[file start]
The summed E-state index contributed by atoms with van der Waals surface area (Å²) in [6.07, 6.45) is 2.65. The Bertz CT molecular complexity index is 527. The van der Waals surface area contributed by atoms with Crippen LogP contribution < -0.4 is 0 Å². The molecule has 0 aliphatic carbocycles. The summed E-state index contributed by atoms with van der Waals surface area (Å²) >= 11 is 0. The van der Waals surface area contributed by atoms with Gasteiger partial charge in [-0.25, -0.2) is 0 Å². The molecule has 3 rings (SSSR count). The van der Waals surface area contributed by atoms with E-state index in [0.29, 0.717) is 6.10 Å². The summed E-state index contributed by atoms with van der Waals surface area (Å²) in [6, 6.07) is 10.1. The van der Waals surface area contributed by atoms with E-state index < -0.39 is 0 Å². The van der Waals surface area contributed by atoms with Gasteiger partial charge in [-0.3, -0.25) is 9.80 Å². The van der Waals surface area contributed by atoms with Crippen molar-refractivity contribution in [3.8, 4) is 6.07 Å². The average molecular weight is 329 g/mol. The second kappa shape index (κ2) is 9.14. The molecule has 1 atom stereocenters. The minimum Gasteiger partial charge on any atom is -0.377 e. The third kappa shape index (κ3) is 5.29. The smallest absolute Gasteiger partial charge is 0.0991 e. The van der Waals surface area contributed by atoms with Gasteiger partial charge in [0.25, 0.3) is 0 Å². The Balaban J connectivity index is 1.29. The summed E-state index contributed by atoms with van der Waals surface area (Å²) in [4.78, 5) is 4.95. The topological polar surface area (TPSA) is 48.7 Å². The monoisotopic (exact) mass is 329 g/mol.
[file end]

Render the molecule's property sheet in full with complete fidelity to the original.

The summed E-state index contributed by atoms with van der Waals surface area (Å²) in [6.07, 6.45) is 2.65. The Bertz CT molecular complexity index is 527. The van der Waals surface area contributed by atoms with Crippen LogP contribution < -0.4 is 0 Å². The molecule has 0 aliphatic carbocycles. The summed E-state index contributed by atoms with van der Waals surface area (Å²) >= 11 is 0. The van der Waals surface area contributed by atoms with Gasteiger partial charge in [-0.25, -0.2) is 0 Å². The molecule has 3 rings (SSSR count). The van der Waals surface area contributed by atoms with E-state index in [0.29, 0.717) is 6.10 Å². The summed E-state index contributed by atoms with van der Waals surface area (Å²) in [6, 6.07) is 10.1. The van der Waals surface area contributed by atoms with E-state index < -0.39 is 0 Å². The van der Waals surface area contributed by atoms with Gasteiger partial charge in [-0.3, -0.25) is 9.80 Å². The van der Waals surface area contributed by atoms with Crippen molar-refractivity contribution in [3.8, 4) is 6.07 Å². The average molecular weight is 329 g/mol. The second kappa shape index (κ2) is 9.14. The molecule has 1 atom stereocenters. The minimum Gasteiger partial charge on any atom is -0.377 e. The third kappa shape index (κ3) is 5.29. The smallest absolute Gasteiger partial charge is 0.0991 e. The van der Waals surface area contributed by atoms with Gasteiger partial charge in [0.25, 0.3) is 0 Å². The Balaban J connectivity index is 1.29. The summed E-state index contributed by atoms with van der Waals surface area (Å²) in [4.78, 5) is 4.95. The topological polar surface area (TPSA) is 48.7 Å². The monoisotopic (exact) mass is 329 g/mol.